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Catalog Data

Artist:
George Catlin, born Wilkes-Barre, PA 1796-died Jersey City, NJ 1872  Search this
Medium:
oil on canvas
Dimensions:
11 1/4 x 14 3/8 in. (28.5 x 36.6 cm)
Type:
Painting
Date:
1832
Luce Center Label:
“Near the mouth of White River, we met the most immense herd crossing the Missouri River---and from an imprudence got our boat into imminent danger amongst them, from which we were highly delighted to make our escape. It was in the midst of the ‘running season,’ and we had heard the ‘roaring’ (as it is called) of the herd, when we were several miles from them. When we came in sight, we were actually terrified at the immense numbers that were streaming down the green hills on one side of the river, and galloping up and over the bluff s on the other. The river was filled, and in parts blackened, with their heads and horns, as they were swimming about . . . furiously hooking and climbing on to each other. I rose in my canoe, and by my gestures and hallooing, kept them from coming in contact with us, until we were out of their reach.” George Catlin sketched this scene in 1832, during his long voyage on the Missouri River. (Catlin, Letters and Notes, vol. 2, no. 32, 1841; reprint 1973)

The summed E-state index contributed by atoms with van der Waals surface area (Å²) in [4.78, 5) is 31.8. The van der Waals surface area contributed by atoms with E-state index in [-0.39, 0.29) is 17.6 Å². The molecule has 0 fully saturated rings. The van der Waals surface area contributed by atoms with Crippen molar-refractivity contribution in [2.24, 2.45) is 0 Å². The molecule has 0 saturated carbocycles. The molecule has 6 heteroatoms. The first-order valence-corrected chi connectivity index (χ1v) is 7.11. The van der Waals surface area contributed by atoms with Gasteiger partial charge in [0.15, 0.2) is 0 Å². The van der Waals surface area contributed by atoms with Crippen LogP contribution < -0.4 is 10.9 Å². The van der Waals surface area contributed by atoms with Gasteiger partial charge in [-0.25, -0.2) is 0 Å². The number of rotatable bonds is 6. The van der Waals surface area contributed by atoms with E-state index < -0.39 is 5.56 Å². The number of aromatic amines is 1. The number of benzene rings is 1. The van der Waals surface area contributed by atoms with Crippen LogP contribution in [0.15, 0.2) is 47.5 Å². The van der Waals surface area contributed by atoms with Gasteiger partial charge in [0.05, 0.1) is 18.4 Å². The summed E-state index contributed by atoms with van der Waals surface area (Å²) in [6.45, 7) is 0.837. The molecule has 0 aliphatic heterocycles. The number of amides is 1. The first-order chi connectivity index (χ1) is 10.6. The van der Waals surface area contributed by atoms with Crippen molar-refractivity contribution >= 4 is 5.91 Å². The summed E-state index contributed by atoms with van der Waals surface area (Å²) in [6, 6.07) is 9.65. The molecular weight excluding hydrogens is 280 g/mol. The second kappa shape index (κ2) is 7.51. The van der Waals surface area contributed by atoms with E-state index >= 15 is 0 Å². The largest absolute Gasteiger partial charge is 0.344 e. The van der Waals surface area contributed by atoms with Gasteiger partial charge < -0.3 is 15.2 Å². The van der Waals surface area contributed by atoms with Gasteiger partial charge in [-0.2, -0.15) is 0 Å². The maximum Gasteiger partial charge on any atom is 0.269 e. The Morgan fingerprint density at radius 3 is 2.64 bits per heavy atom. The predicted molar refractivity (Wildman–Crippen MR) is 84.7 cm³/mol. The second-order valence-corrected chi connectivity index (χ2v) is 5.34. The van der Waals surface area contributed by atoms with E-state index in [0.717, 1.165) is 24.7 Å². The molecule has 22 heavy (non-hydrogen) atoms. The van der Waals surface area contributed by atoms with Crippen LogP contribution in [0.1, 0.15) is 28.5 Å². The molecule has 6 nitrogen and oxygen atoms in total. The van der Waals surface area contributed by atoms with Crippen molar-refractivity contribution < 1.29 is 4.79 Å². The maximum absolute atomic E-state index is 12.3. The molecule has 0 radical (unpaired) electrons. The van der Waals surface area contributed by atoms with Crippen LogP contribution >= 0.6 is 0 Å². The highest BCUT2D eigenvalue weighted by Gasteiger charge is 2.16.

Topic:
Figure group\male  Search this
Western  Search this
Ethnic\Indian  Search this
Animal\buffalo  Search this
Landscape\river\Missouri River  Search this
Credit Line:
Smithsonian American Art Museum, Gift of Mrs. Joseph Harrison, Jr.
Object number:
1985.66.400
See more items in:
Smithsonian American Art Museum Collection
Department:
Painting and Sculpture
On View:
Smithsonian American Art Museum, 2nd Floor, South Wing
Data Source:
Smithsonian American Art Museum
EDAN-URL:
edanmdm:saam_1985.66.400